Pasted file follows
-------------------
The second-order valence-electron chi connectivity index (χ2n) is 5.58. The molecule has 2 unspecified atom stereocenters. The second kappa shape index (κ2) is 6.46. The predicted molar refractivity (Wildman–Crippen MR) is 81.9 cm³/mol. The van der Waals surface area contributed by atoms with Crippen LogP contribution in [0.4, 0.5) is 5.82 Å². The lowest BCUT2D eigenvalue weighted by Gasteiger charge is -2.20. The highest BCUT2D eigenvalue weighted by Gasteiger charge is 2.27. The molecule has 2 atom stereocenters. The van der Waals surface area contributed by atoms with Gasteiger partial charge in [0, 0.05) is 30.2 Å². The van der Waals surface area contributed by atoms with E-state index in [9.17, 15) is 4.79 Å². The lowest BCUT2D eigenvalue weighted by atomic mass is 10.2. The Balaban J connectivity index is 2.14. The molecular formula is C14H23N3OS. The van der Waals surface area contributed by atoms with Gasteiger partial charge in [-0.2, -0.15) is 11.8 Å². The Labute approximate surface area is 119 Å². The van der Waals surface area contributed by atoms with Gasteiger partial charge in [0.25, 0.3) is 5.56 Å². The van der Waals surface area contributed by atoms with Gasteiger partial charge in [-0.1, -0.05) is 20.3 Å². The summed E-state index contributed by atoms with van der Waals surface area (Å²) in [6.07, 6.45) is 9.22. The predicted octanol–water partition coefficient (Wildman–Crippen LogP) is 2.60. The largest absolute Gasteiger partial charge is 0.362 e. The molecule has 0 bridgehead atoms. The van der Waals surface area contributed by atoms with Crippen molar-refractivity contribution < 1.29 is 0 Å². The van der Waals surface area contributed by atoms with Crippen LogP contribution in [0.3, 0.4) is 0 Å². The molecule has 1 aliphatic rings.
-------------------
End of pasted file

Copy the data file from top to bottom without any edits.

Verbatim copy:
The second-order valence-electron chi connectivity index (χ2n) is 5.58. The molecule has 2 unspecified atom stereocenters. The second kappa shape index (κ2) is 6.46. The predicted molar refractivity (Wildman–Crippen MR) is 81.9 cm³/mol. The van der Waals surface area contributed by atoms with Crippen LogP contribution in [0.4, 0.5) is 5.82 Å². The lowest BCUT2D eigenvalue weighted by Gasteiger charge is -2.20. The highest BCUT2D eigenvalue weighted by Gasteiger charge is 2.27. The molecule has 2 atom stereocenters. The van der Waals surface area contributed by atoms with Gasteiger partial charge in [0, 0.05) is 30.2 Å². The van der Waals surface area contributed by atoms with E-state index in [9.17, 15) is 4.79 Å². The lowest BCUT2D eigenvalue weighted by atomic mass is 10.2. The Balaban J connectivity index is 2.14. The molecular formula is C14H23N3OS. The van der Waals surface area contributed by atoms with Gasteiger partial charge in [-0.2, -0.15) is 11.8 Å². The Labute approximate surface area is 119 Å². The van der Waals surface area contributed by atoms with Gasteiger partial charge in [0.25, 0.3) is 5.56 Å². The van der Waals surface area contributed by atoms with Gasteiger partial charge in [-0.1, -0.05) is 20.3 Å². The summed E-state index contributed by atoms with van der Waals surface area (Å²) in [6.07, 6.45) is 9.22. The predicted octanol–water partition coefficient (Wildman–Crippen LogP) is 2.60. The largest absolute Gasteiger partial charge is 0.362 e. The molecule has 0 bridgehead atoms. The van der Waals surface area contributed by atoms with Crippen molar-refractivity contribution < 1.29 is 0 Å². The van der Waals surface area contributed by atoms with Crippen LogP contribution in [0.3, 0.4) is 0 Å². The molecule has 1 aliphatic rings.